3 Problem Setting

In this section, we first describe our notations, followed by the problem setting of online MTL.

3.1 Notations

Lowercase letters are used as scalars, lowercase bold letters as vectors, uppercase letters as elements of a matrix, and bold-face uppercase letters as matrices. and denote the -th column and the -th element of a matrix , respectively. Euclidean and Frobenius norms are denoted by and , respectively. In particular, for every , we define the -norm of as . When the function is differentiable, we denote its gradient by .

3.2 Problem Setting

According to the online MTL setting, we are faced with different but related classification problems, also known as tasks. Each task has a sequential instance-label pairs, i.e., , where is a feature vector drawn from a single feature space shared by all tasks, and . The algorithm maintains separate models in parallel, one for each of the tasks. At the round , instances are presented at one time. Given the -th task instance , the algorithm predicts its label using a linear model , i.e., , where and is the weight parameter of the round . The true label is not revealed until then. A hinge-loss function is applied to evaluate the prediction,

(1)

where . The cumulative loss over all tasks at the round is defined as

(2)

where is the weight matrix for all tasks. Inspired by the Regularized Loss Minimization (RLM) in which one minimizes an empirical loss plus a regularization term jointly [42], we formulate our online MTL to minimize the regret compared to the best linear model in hindsight,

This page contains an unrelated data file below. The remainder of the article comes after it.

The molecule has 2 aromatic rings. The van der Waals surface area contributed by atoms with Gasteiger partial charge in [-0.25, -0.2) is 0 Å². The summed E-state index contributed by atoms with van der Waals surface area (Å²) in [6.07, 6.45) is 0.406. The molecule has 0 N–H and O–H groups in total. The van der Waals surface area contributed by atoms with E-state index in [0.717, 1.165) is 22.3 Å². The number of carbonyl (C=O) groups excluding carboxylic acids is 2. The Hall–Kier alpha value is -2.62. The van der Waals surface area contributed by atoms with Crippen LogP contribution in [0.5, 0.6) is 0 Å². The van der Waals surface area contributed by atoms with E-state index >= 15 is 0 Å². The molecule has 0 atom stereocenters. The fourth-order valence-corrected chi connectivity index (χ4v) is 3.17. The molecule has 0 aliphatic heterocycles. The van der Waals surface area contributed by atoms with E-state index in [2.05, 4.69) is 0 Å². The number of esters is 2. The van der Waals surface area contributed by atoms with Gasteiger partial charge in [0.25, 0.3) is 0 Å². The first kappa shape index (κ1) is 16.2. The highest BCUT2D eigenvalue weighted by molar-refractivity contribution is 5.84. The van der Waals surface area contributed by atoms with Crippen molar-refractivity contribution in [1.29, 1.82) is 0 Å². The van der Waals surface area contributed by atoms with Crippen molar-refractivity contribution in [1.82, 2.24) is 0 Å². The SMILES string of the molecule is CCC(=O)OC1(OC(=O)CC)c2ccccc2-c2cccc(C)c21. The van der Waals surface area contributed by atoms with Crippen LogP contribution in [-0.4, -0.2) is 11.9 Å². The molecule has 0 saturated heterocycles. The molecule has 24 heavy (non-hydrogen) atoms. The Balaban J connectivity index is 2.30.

where is a closed convex subset and the regularizer is a convex regularization function that constraints into simple sets, e.g. hyperplanes, balls, bound constraints, etc. For instance, constrains into a sparse matrix.

Fig. 1: Learning Personalized and Low-rank Structures from Multiple Tasks

4 Algorithm

We propose to solve the regret by two steps: 1) to learn the correlative and personalized patterns over multiple tasks; 2) to achieve an optimal solution for the regret .

4.1 Correlative and Personalized Structures

We propose a novel formulation for online MTL that incorporates two components, as illustrated in Fig. 1. The first component captures a low-rank common structure over the similar tasks, where one model (or pattern) can be shared cross the related tasks. As outlier tasks often exist in real-world scenarios, the second one, , identifies the personalized patterns specific to individual tasks. Thus, incorporation of two structures and could make the final model more robust and reliable.

To learn both correlative and personalized structures from multiple tasks, we decompose the weight matrix into two components: correlative matrix and personalized matrix , and define a new weight matrix,

(3)

where is the -th column of the weight matrix . Denoted by matrix the summation of and , we obtain

(4)

where is an identity matrix. Given an instance , the algorithm makes prediction based on both the correlative and personalized parameters,

(5)

with the corresponding loss function,

We thus can reformat the cumulative loss function with respect to ,

(6)

We impose a regularizer on and , respectively,

(7)

where and are non-negative trade-off parameters. Substituting Eq. (6) and (7) into the regret , it can be formatted as

(8)

where is a non-smooth convex function. We next show how to achieve an optimal solution to the reformatted regret (8).